Realizing that TSO had the power and recognition to send this message, O’Neill and Kuprij worked out the best way to do just that while avoiding having their message generate any ill will on either side and potentially worsen the conflict. “Vitalij wanted to do a 90-minute symphony, and I said we have to think this thing through; there aren’t enough radio stations that are going to play a 90-minute symphony. What we need to do is a 3-minute symphony that people will listen to, and then I need to come up with a story to go with the piece. I needed an idea for a story, but I didn’t want to pour gas on the fire. Then it hit me: King Rurik, the first king of Russia.”
In the sixteen-page feature, the spirit of King Rurik is resurrected and brings peace between opposing forces in the Ukrainian conflict. “(Rurik’s) family ruled Russia for centuries,” O’Neill said. “The Russians can’t get upset about it because he was the first king of Russia; he united and brought peace to the Slavic tribes. The Ukrainians can’t say we’re not supporting them, because in the story Rurik is basically saying that we’re all Slavic; we’re all human beings.”
King Rurik is the story’s hero, and O’Neill made sure none of the current real-life leaders involved in the conflict are its villains. Instead, the antagonist is an embodiment representing an evil force driving these leaders’ actions. “(The villain) isn’t any one individual; it’s the whole concept of evil, hate, and jealousy. (In the story), King Rurik defeated it once before, in the 9th century. He’s not scared of it. I don’t think it’s going to hurt the situation over there, because what’s Russia’s Vladimir Putin going to say? We’re pro-hate? Pro-envy? Hopefully, it’ll make some kind of a difference.”
Once the King Rurik story was developed by O’Neill, Hildebrandt faced a number of challenges bringing the final illustrations to life. The story was not originally envisioned as a sequential art piece, and the art was originally slated to appear only in the tour program sold at the band’s concerts, not as part of the booklet accompanying the “Letters from the Labyrinth” CD.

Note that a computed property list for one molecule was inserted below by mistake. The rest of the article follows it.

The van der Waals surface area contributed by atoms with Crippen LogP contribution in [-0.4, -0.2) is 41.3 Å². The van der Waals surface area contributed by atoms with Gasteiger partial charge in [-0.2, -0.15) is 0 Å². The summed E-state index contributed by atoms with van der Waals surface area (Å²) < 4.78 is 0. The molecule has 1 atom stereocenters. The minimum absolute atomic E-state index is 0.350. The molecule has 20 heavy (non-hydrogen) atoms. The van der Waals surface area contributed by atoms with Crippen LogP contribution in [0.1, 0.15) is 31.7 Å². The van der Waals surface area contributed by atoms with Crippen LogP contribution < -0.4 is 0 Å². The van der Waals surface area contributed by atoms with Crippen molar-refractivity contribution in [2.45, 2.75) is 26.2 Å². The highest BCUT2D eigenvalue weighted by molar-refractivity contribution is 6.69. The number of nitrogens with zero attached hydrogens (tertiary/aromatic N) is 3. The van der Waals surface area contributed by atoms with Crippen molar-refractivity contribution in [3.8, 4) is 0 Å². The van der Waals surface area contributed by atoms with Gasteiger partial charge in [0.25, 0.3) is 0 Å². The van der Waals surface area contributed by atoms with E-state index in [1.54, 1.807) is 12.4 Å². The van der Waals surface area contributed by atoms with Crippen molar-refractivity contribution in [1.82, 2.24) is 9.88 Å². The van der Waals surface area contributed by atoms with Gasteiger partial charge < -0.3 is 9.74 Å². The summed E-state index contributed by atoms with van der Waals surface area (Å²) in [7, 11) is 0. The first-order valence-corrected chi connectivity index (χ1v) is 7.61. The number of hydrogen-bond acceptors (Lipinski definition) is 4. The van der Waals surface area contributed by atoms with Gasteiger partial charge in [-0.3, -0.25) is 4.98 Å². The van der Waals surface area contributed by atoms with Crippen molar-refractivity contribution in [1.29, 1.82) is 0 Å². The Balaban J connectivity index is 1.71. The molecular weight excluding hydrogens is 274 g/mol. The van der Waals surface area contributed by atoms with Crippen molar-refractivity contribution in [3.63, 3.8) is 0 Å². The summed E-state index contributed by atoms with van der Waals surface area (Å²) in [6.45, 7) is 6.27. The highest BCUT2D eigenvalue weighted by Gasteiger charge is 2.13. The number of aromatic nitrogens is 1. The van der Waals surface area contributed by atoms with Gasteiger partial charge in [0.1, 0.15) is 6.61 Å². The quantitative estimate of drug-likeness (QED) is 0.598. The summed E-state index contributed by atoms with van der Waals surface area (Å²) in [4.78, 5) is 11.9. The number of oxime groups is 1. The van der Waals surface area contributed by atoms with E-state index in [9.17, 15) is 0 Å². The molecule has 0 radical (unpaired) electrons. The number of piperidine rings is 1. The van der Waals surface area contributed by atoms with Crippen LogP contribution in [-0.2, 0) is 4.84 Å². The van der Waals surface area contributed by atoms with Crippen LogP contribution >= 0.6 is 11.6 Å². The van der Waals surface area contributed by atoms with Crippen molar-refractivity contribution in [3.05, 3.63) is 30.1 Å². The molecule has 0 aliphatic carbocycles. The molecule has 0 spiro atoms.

“The interior paintings originally planned for the program morphed into Paul suggesting doing the Rurik piece in sequential art form,” Hildebrandt told CBR. “Paul gave a blow by blow description of how he saw it, and I laid it out as a mini movie/storyboard of the whole thing. From that conversation, there were close to 100 panels making up the story.”
That proved to be problematic, according to Hildebrandt’s wife/agent, Jean Scrocco. “Anticipating that Paul might also want the story produced for the booklet in the CD, I told Greg that fitting 95 panels into to CD booklet is going to be impossible. You’ll have to restructure the story so you have 40 – 45 panels.”
“The program typically features photographs from the prior year’s show,” Hildebrandt continued, referencing the involvement of Scrocco, who handles the production, design and content of the concert programs. “Condensing the number of panels that was required for the CD was also required for the program itself. Otherwise, the whole program would have been filled up with ‘King Rurik.'”
O’Neill ultimately did indeed decide that the story should be included in the packaging with “Letters,” and Scrocco explained the difficulties this posed for the feature’s production. “Originally, I was allotted eight pages in the booklet. I redid all the type so that it would fit at that size, but then Paul said the art is too small. So we took sixteen pages, but what I had to do then was take each page of art apart, one panel at a time, to structure it to fit in sixteen pages, and then do the type again.”
Before the production of the feature even became an issue, Hildebrandt and Scrocco were already pressed for time to get the feature completed in time for the album and tour program. “We determined that Greg could do the layouts and pencils, but wouldn’t have time to do the inks,” Scrocco admitted. “That’s when we brought in Angela Fernot.”
Fernot had not yet worked professionally in the comic medium, until hired by Scrocco to ink Hildebrandt as her first professional gig. “Angela is a graduate from the Joe Kubert School. She does pencilling, trading card design, and other freelance work. She does mainly graphic design for a living. When I told her I was going to hire her to ink Greg, the look on her face was sheer terror.”